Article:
Whether it's a basket of puppies in a viral video or one's own dog anticipating a treat, most of us have seen a dog tilt its head in an adorably inquisitive way. Makes you wonder why they do it.
A study published in the journal Animal Connections in October 2021 says it could be a sign of increased concentration. The researchers had done a previous study where they put toys in one room and asked dog owners (in another room) to tell their pets to fetch a specific toy by name. Even after three months of training, most dogs could not do this. However, the ones that could were labeled Gifted Word Learner (GWL) dogs.
The GWL dogs tilted their heads to one side when they heard their owners ask for a specific toy 43 percent of the time, whereas the other dogs tilted their heads only 2 percent of the time. "It seems that there is a relationship between success in retrieving a named toy and frequent head tilts upon hearing its name," Shany Dror, researcher and co-author of the study, said in a press release.
The researchers said this was the first study to look at head-tilting behavior in dogs, but they point out theirs looked at it in a very specific situation. "Hence, it is important to refrain from thinking that only Gifted Word Learner dogs tilt their heads in other situations not tested in this study," added researcher Andrea Temesi in the same release.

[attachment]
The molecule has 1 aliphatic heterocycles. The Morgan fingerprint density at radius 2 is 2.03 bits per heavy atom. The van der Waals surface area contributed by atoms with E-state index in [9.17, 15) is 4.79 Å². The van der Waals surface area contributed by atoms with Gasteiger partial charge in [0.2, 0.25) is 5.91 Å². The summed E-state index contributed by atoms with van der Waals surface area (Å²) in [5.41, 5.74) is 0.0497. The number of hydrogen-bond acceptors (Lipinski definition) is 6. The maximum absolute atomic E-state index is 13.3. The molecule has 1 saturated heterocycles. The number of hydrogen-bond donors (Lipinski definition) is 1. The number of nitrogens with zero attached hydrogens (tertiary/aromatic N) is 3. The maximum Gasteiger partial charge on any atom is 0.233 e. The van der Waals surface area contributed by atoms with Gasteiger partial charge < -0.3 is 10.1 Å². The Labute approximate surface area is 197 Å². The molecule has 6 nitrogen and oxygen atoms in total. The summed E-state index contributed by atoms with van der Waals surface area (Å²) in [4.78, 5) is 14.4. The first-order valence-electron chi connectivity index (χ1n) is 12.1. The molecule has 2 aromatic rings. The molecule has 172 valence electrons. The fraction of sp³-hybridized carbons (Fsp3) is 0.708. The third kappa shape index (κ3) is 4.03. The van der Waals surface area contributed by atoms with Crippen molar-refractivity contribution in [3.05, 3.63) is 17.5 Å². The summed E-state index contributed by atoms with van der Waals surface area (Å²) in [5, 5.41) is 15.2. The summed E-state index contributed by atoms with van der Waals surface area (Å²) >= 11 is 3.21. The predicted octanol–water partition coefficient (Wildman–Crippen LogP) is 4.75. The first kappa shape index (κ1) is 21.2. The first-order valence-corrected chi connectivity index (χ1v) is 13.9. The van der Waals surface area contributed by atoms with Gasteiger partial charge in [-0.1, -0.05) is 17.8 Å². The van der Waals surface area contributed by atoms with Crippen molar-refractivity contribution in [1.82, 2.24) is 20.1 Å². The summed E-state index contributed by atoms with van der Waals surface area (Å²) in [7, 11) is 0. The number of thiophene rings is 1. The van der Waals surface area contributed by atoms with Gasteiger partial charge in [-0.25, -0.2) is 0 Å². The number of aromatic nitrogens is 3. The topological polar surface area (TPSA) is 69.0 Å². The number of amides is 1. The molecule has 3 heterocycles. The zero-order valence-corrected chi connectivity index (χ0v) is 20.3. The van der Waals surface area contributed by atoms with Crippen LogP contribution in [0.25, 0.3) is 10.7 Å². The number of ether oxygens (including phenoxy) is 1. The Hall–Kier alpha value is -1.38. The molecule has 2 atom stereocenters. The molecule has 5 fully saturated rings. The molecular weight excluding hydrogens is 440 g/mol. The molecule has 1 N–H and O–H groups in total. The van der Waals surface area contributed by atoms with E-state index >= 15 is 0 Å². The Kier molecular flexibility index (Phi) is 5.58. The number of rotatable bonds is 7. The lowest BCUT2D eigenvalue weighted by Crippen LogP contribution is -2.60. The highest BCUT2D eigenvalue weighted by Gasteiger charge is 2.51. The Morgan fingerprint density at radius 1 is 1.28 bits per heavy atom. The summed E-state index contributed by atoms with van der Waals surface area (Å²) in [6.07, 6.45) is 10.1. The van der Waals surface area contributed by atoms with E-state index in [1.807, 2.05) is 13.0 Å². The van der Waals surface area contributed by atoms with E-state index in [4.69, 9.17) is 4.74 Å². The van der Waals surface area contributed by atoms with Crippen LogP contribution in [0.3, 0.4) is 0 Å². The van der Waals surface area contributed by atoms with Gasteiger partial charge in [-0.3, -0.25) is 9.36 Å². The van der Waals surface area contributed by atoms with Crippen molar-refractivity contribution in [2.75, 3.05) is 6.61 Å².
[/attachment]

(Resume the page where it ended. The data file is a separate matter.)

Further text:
So, there could be other reasons why dogs tilt their heads. What are they? First, let's take a closer look at sight, which oddly enough starts with the nose. (This will make, ahem, sense in a moment.) A dog's long snout can obstruct its vision from certain angles, so it may tilt its head to get a better look at something — especially if that something is a person's face. Research has shown that dogs use visual cues to read human expressions in an attempt to better understand whether we're happy, sad or ready to hand out treats.
Of course, not all dogs have long snouts. Another explanation may have something to do with the way dogs fine-tune to the sounds they hear. A dog's sense of hearing is twice as sensitive as that of a person's, though acuity can vary depending on breed and age.
When dogs detect noises at higher pitches, from farther away, they may tilt their heads to better handle the influx of sound waves. Specifically, dogs use the tip of their ears — the fuzzy, scratchable outer ears known as pinnae — like satellite dishes, moving them around to better hear the sounds humans are making.
Additionally, dogs have specialized muscles that help them process sounds in their middle ear. These muscles happen to be governed by a part of the brain stem known as nucleus ambiguus, which also governs facial expressions, gaze, vocalizations and head movements. That endearing head tilt? It could be nothing more than a reflex as a dog focuses on a sound.
And finally, if tilting their heads is so cute that it results in extra attention, well, that's definitely a bonus. Enough so that some animal behaviorists claim it's learned communication. Dog behavior consultant Steven R. Lindsay calls this the "social head tilt" — when a dog tilts its head in response to a human it's the dog's way of "talking." And when we respond with praise or other positive feedback — or snacks! — the head-tilting is more likely to happen again.